Hanging food from a tree is apparently no longer enough to keep away the black bears that live around two popular Western North Carolina camping spots Panthertown Valley, just outside of Cashiers in Jackson County and the portion of the Appalachian Trail that travels through North Carolina
“They have just learned that it’s real easy to climb a tree and hold a backpack down,” says Nantahala District Wildlife Biologist Johnny Wills, who says that scene is happening more often in the two areas. Wills says once a bear connects with a food source it’s a hard habit to break, which is why the Forest Service is proposing mandatory bear resistant containers for overnight campers in both areas.
“We make that mandatory and everybody complies with it, we stand a pret5ty good chance of more bears giving up and going about their business, what they should be doing, a more natural behavior pattern.
The US Forest Service is seeking input on a proposal to require bear resistant food containers for all overnight campers on the Appalachian Trail located on the National Forests in North Carolina and in Panthertown on the Nantahala Ranger District. The Appalachian Trail passes through the Appalachian, Nantahala, Cheoah, and Tusquitee Ranger Districts.
Comments can be emailed to email@example.com or mailed to Johnny Wills, Nantahala RD Wildlife Biologist, Nantahala Ranger District, 90 Sloan Road, Franklin, NC 28734. (Deadline is September 19th, 2018)
Here’s more from the press release from the U.S. Forest Service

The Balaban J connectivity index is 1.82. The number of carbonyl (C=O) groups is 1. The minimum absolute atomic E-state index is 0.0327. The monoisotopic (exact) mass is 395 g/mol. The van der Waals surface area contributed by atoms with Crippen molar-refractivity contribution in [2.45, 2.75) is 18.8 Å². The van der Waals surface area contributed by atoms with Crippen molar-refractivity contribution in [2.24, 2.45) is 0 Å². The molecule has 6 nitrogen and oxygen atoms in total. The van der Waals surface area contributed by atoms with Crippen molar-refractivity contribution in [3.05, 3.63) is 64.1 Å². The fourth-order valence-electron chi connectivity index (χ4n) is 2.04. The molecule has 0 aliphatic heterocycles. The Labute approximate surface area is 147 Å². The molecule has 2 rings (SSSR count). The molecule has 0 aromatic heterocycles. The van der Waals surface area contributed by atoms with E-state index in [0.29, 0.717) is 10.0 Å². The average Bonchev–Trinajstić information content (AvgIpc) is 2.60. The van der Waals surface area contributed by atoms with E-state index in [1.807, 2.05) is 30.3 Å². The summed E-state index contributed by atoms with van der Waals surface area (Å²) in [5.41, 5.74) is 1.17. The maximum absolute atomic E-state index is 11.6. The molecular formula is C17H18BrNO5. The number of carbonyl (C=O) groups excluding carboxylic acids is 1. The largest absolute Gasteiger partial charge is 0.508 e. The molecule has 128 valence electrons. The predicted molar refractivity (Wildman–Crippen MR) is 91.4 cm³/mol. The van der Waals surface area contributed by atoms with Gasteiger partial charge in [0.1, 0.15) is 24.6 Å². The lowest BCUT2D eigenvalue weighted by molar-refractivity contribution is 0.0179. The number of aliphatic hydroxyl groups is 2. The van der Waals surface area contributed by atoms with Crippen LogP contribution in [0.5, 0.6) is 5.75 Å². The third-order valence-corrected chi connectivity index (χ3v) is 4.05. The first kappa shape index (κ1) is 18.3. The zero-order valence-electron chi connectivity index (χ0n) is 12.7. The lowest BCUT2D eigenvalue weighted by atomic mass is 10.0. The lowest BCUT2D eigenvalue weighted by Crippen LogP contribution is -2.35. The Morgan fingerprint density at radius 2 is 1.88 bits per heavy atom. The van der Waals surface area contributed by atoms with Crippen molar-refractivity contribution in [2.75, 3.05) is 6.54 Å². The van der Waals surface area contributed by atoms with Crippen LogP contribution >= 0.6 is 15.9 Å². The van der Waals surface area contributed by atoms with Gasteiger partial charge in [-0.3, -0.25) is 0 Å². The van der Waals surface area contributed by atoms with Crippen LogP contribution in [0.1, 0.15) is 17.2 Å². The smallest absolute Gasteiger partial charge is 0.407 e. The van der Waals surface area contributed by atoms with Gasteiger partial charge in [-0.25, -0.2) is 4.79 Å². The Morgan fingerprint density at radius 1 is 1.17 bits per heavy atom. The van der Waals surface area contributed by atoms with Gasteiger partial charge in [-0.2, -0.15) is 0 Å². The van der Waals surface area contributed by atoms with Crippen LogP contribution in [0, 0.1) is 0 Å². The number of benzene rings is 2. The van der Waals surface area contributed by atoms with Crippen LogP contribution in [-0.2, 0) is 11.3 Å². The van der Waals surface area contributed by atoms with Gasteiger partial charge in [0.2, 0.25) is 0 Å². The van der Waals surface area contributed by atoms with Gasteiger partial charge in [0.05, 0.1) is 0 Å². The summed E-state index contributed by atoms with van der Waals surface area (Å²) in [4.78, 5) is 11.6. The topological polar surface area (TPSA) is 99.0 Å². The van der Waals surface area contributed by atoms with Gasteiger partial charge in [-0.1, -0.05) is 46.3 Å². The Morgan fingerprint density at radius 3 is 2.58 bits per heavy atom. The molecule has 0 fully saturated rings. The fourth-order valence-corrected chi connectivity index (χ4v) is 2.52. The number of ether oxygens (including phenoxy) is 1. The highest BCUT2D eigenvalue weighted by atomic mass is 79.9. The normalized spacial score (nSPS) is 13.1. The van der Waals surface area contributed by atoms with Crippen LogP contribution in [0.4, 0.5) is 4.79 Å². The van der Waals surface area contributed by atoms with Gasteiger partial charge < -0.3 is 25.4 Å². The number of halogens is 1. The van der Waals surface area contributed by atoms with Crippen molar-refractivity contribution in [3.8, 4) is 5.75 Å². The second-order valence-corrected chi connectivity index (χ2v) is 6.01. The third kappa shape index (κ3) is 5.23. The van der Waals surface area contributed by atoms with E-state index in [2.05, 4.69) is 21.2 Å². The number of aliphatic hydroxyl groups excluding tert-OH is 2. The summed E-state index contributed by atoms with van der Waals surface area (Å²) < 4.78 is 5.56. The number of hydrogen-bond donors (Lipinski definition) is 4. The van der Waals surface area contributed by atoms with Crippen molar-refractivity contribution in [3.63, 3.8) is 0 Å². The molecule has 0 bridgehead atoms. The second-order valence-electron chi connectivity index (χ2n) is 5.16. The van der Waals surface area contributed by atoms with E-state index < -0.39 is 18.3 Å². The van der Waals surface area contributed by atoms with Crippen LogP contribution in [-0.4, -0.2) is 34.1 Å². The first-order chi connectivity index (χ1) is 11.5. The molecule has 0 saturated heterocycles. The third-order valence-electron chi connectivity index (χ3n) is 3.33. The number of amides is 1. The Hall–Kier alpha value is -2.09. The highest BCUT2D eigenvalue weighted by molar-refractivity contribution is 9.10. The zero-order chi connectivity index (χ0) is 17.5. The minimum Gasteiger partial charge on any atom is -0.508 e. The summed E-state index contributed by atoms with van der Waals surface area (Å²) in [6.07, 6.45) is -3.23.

Asheville, NC, August 14, 2018 - Visitors to the Nantahala and Pisgah National Forests have experienced an increasing number of encounters with black bears exhibiting bold behavior over food in the past few years.
Most encounters are at places where the public repeatedly camps in the general forest rather than at campgrounds that are equipped with bear-proof trash cans. Incidents include bears taking food and back packs, damaging tents, and staying near inhabited campsites for hours.
"Bears are very reluctant to give up an easy food source and they have not been discouraged by humans banging pots, blowing air horns, and yelling," said Nantahala District Wildlife Biologist Johnny Wills. "Using bear-resistant food containers is the surest way to deny bears access to human food."
The Forest Service has increased public awareness efforts by posting material at trail heads, on websites, and on social media in an effort to educate visitors on the importance of eliminating human behaviors that lead bears to see people as a source of food. However, potentially serious encounters by bears have continued to increase. Close interactions with bears must be reduced for the sake of the bears and for the safety of visitors.
Please, for bear's sake, be mindful of your sanitation and hygiene in the back country. Bears locate food sources by smell as well as sight. You can protect yourself and protect bears by storing trash and food in safe locations during your visit. Keep scented items in bear-proof canisters, inside trailers, and in the trunk of a vehicle. Do not leave food or coolers unattended. Never store scented items in your tent, including toothpaste, deodorant, beverages, or snacks. Pick up all garbage around your site, including inside fire rings, grills, and tables and properly store with your food or dispose in a bear-proof trash receptacle.
If a bear is observed nearby, pack up food and trash immediately and vacate the area. If necessary, attempt to scare the animal away with loud shouts or making noise. If a bear approaches, do not run, but move away slowly and get into a vehicle or building. In the event of a bear attack, do not play dead. Try to fight back and act aggressively. Carrying EPA registered bear spray is another way to combat bear attacks.
Report bear encounters to your local ranger district office. For more information, see our website at www.fs.usda.gov/nfsnc.